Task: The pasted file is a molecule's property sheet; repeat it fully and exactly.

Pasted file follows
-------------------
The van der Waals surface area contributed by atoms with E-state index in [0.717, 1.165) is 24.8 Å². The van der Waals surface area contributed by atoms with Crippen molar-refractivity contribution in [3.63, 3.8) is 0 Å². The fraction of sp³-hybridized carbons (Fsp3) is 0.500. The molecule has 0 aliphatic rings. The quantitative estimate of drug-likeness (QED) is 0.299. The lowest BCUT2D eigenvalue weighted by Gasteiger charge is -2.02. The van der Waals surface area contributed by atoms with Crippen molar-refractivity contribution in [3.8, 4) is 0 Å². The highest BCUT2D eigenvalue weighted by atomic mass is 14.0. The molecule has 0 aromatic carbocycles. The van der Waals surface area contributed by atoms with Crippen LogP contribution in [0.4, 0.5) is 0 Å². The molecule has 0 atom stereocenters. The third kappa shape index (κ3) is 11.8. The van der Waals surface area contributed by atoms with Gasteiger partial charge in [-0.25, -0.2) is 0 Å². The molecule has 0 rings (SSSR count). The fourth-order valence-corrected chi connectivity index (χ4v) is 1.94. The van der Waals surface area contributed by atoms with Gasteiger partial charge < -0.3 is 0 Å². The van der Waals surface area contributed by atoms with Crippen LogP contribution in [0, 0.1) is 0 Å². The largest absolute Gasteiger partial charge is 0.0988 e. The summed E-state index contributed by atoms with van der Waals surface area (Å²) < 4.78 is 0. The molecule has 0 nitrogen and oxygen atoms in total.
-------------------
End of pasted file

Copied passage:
The van der Waals surface area contributed by atoms with E-state index in [0.717, 1.165) is 24.8 Å². The van der Waals surface area contributed by atoms with Crippen molar-refractivity contribution in [3.63, 3.8) is 0 Å². The fraction of sp³-hybridized carbons (Fsp3) is 0.500. The molecule has 0 aliphatic rings. The quantitative estimate of drug-likeness (QED) is 0.299. The lowest BCUT2D eigenvalue weighted by Gasteiger charge is -2.02. The van der Waals surface area contributed by atoms with Crippen molar-refractivity contribution in [3.8, 4) is 0 Å². The highest BCUT2D eigenvalue weighted by atomic mass is 14.0. The molecule has 0 aromatic carbocycles. The van der Waals surface area contributed by atoms with Crippen LogP contribution in [0.4, 0.5) is 0 Å². The molecule has 0 atom stereocenters. The third kappa shape index (κ3) is 11.8. The van der Waals surface area contributed by atoms with Gasteiger partial charge in [-0.25, -0.2) is 0 Å². The molecule has 0 rings (SSSR count). The fourth-order valence-corrected chi connectivity index (χ4v) is 1.94. The van der Waals surface area contributed by atoms with Gasteiger partial charge < -0.3 is 0 Å². The van der Waals surface area contributed by atoms with Crippen LogP contribution in [0, 0.1) is 0 Å². The largest absolute Gasteiger partial charge is 0.0988 e. The summed E-state index contributed by atoms with van der Waals surface area (Å²) < 4.78 is 0. The molecule has 0 nitrogen and oxygen atoms in total.